Oh! Phew! Unpicking lots of seams takes lots of time 😉 In my previous blog post I shared my very silly decision not to label each of the 36 blocks before putting together my latest version of Dashing Stars. Having made one poor decision I followed it up with an even more misguided one: I choose to leave the blocks I’d misplaced in the first couple of rows and just rearranged others in lower rows thinking it would work out OK! Well! It didn’t! The inevitable marathon of unpicking followed (not so much a marathon as a endurance race with stages as it took several sessions over several days to undo all those pesky stitches!).
Anyway the blocks finally went back up on the design wall. I used my original photograph to guide me as I pinned a label to each and every block AND then, and only then, did I stitch them all together!
I have a piece of extra wide backing along with a piece of 100% cotton wadding cut to size ready to embark on basting and quilting.
Thankfully making blocks for the #scrappytripalong2019 continues to put me back in my happy-sewing frame of mind. I am so enjoying making a couple of these blocks just as and when the inclination takes me. There are six more tube sets to cut and stitch before all 24 blocks are complete and I can put the quilt top together. Here are the latest blocks and the waiting strip sets.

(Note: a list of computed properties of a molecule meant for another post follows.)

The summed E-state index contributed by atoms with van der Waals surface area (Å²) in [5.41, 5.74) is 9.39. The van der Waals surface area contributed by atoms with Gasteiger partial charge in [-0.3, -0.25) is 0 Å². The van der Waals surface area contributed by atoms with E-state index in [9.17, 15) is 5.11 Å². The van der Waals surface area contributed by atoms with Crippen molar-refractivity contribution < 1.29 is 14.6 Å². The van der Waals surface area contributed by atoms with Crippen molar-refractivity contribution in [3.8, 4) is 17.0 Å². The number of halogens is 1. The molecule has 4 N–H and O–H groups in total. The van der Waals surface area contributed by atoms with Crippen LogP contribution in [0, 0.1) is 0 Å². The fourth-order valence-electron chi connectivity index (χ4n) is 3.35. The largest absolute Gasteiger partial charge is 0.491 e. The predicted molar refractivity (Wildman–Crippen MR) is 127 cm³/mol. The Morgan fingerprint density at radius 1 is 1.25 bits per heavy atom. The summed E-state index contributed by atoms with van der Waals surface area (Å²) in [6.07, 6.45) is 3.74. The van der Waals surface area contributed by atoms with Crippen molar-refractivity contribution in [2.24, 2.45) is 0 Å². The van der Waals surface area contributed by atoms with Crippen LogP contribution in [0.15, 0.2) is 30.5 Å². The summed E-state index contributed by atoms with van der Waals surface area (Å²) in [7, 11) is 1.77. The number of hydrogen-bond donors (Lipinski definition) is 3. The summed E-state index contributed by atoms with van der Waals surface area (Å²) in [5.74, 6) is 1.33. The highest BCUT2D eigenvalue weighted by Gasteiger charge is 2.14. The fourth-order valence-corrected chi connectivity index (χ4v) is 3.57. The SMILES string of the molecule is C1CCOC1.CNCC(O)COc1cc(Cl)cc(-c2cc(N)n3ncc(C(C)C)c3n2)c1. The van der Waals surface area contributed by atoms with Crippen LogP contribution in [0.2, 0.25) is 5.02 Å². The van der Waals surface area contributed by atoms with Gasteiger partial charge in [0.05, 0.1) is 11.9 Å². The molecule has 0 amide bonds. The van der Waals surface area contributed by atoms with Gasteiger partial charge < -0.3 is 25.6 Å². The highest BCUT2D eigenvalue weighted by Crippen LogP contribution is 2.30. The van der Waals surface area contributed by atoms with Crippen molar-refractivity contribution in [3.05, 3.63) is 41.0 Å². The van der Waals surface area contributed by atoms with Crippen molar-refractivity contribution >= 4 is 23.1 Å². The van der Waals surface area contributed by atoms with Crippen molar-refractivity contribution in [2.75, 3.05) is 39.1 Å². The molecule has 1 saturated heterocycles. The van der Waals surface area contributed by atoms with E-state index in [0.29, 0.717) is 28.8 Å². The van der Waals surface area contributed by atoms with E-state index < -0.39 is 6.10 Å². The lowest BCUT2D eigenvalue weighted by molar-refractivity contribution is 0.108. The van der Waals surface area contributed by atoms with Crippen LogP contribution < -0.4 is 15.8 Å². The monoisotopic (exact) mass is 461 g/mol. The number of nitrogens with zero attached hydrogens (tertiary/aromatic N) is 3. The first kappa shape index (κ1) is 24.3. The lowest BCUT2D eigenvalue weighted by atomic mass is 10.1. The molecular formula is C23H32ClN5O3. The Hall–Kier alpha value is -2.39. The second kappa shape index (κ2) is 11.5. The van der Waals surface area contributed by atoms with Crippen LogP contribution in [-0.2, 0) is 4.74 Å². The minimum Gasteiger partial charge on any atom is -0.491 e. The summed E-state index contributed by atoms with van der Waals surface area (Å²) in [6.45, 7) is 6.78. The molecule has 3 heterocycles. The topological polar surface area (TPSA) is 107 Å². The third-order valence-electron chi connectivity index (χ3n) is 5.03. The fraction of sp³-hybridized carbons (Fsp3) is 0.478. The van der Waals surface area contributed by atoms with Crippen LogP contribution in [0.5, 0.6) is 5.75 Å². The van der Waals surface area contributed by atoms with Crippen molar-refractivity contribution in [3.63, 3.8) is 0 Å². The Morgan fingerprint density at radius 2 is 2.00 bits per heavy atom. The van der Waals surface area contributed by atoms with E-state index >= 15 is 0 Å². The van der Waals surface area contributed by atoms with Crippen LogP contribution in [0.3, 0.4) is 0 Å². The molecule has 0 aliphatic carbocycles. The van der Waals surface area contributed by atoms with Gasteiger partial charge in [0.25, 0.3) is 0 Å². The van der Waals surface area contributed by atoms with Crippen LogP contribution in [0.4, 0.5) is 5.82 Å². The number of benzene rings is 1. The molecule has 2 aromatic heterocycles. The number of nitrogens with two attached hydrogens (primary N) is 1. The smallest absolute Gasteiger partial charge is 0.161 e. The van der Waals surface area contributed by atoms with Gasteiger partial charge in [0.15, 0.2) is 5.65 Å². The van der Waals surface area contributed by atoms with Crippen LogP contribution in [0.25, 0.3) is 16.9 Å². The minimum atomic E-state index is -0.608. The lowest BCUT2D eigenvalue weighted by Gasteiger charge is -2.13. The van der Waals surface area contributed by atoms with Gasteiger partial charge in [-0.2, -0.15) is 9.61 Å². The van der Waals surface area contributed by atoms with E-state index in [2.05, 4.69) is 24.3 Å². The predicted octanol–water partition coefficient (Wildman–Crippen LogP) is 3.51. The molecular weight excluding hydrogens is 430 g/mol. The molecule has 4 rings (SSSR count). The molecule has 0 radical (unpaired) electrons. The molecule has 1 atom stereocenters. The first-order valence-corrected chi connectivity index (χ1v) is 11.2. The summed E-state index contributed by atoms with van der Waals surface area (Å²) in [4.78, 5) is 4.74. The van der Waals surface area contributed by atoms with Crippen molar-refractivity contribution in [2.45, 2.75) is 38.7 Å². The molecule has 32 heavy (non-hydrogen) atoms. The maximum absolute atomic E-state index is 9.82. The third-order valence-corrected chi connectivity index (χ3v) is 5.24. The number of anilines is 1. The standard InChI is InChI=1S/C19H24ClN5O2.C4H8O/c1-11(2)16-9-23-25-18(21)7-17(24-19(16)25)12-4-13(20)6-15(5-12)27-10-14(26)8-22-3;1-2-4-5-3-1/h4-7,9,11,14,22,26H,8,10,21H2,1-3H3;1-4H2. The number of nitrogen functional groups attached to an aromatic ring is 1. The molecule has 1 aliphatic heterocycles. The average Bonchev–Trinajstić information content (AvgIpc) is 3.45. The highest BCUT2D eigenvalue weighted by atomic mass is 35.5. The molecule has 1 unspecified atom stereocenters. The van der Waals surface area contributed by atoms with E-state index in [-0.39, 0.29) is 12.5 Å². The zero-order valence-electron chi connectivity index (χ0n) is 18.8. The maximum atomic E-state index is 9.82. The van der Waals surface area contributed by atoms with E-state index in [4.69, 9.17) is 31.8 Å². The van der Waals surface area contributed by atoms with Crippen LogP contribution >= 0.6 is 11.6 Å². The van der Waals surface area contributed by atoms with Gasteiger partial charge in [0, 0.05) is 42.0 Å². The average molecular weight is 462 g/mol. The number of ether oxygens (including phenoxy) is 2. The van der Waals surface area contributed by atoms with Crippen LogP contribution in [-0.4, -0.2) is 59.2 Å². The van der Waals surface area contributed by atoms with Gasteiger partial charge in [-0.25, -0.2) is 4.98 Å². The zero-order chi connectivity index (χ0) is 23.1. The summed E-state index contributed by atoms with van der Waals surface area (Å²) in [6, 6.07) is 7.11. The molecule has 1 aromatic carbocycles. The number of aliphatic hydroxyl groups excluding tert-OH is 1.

And finally, as it’s World Book Day it seems very appropriate to share some photos of Bateman’s, the home of Rudyard Kipling and his family from 1902 to 1939. We visited the house on Monday with my M-I-L and had a very pleasant time. The house is old as you can see by the date, 1634, carved into the stonework above the front door.
Despite the stone doorways and wood paneled rooms the house did feel homely. The rooms were relatively small (definitely not on a grand stately home scale) with large fireplaces giving the whole place the feel of a family home designed for comfortable living rather than for making a ‘wealth and power’ statement to visitors. Kipling described the house as ‘a good and peaceable place’.
March has arrived with a series of storms and squally showers so we didn’t get much of a chance to walk around the gardens. I was fascinated by the lichen growing on the elderly apple trees. The Hellebores provided a delicate spot of colour.